WOW ! It really does look great. I cannot imagine having a machine that can knit. It would be fasanating to just watch it work. How hard is it to program ? How long did it take ? Does it make any noise ? Sorry for all the questions but I’ve been around all kinds of machines, printer, card readers etc. but never a machine that handles yarn and can make a sweater. Great job ! Glad to hear your back in knitting.
    Dave

    • June said

      I tried to explain the mechanism a bit in my previous machine knitting post, Dave – you can look back there for some pics of the machine and how it works!

      Not all knitting machines are the same – many are programmable with punch cards, and I assume there are motorized and electronic machines too, but mine is super basic: it’s operated completely manually and it’s not programmable at all. All it can do is form knit stitches.

      It’s not at all ‘load it up with yarn and pattern, press a button and wait for a sweater to emerge’ like it sounds – I still need to do every bit of hand manipulation I’d have to do with needles; the only difference is that I set up the row first (e.g. position any increases or decreases) then run the carriage across (by hand) and the machine knits all the stitches of the row in 1 second. But that’s still a significant benefit!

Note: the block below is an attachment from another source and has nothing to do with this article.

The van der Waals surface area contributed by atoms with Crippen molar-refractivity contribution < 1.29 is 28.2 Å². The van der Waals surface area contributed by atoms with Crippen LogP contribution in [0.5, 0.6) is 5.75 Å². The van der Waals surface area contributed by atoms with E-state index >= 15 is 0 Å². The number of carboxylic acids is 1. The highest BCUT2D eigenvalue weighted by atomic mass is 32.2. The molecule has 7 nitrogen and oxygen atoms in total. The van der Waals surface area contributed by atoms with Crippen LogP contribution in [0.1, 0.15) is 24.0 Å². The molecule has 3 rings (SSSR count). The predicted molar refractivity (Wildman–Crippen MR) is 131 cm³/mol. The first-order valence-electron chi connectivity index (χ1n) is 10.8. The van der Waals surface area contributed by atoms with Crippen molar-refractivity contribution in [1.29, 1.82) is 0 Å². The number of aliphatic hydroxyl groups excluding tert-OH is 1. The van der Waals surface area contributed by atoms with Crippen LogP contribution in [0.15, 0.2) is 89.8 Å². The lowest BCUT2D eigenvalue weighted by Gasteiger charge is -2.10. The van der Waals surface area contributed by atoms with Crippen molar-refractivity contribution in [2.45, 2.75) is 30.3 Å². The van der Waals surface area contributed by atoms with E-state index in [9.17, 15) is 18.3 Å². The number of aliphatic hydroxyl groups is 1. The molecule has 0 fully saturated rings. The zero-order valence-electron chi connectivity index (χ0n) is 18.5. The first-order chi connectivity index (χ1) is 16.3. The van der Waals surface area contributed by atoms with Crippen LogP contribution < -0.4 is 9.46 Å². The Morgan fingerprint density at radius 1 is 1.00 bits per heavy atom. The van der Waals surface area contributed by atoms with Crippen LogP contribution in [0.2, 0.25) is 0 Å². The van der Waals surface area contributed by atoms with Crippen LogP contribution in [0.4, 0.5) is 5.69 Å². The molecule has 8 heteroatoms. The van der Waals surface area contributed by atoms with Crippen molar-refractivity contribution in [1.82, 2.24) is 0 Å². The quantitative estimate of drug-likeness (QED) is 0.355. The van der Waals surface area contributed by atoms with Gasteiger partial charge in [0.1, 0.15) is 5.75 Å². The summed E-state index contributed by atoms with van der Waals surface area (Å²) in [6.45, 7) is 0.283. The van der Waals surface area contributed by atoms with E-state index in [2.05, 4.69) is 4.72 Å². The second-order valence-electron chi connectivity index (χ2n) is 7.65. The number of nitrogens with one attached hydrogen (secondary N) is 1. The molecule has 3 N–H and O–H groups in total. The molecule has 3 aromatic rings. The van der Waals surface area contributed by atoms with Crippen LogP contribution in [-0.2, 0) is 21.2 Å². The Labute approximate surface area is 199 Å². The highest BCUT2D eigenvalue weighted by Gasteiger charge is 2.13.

Oh, and yes, it’s noisy… It’s definitely not something to do while someone else is in the room, unless they’re incredibly tolerant ๐Ÿ™‚

  6. chantale perron said

    June, I’m really impressed by your determination!!! Congratulation on passing throught this pointof impact where you used to quit everything…it takes a very strong will to pass those steps. Cute sweater too!

    • June said

      Thank you, Chantale! I hate to fail at anything, so I don’t tend to give up unless I’m really doing terribly, or not enjoying it at all. It takes practice to get good at something new, and once I’ve got past the stage of making regular mistakes, I think I’m really going to enjoy this.

  7. Cecelia Remedios said

    Very BEAUTIFUL and the color is GORGEOUS.
    My favorite part it’s V-neck, DEFINITELY my preference
    BEAUTIFUL WORK

    • June said

      Thank you, Cecelia! I love the V-neck too. I was worried the V was going to be too big – it looked massive before I added the neck band! – but it turned out pretty much how I was hoping it would (phew!) :sweat_smile:

  8. Katy said

    You did a beautiful job! I wouldnโ€™t know it was a โ€œhybridโ€! Actually, even knowing, I canโ€™t tell. ๐Ÿ™‚

    • June said

      Thanks, Katy! Apart from the tension blips in the machine knit part (which aren’t obvious unless you’re looking for them) I don’t think I’d be able to tell which parts I’d hand knit either. So that’s really great – I just have to practice avoiding the tension issues for my next project :slight_smile: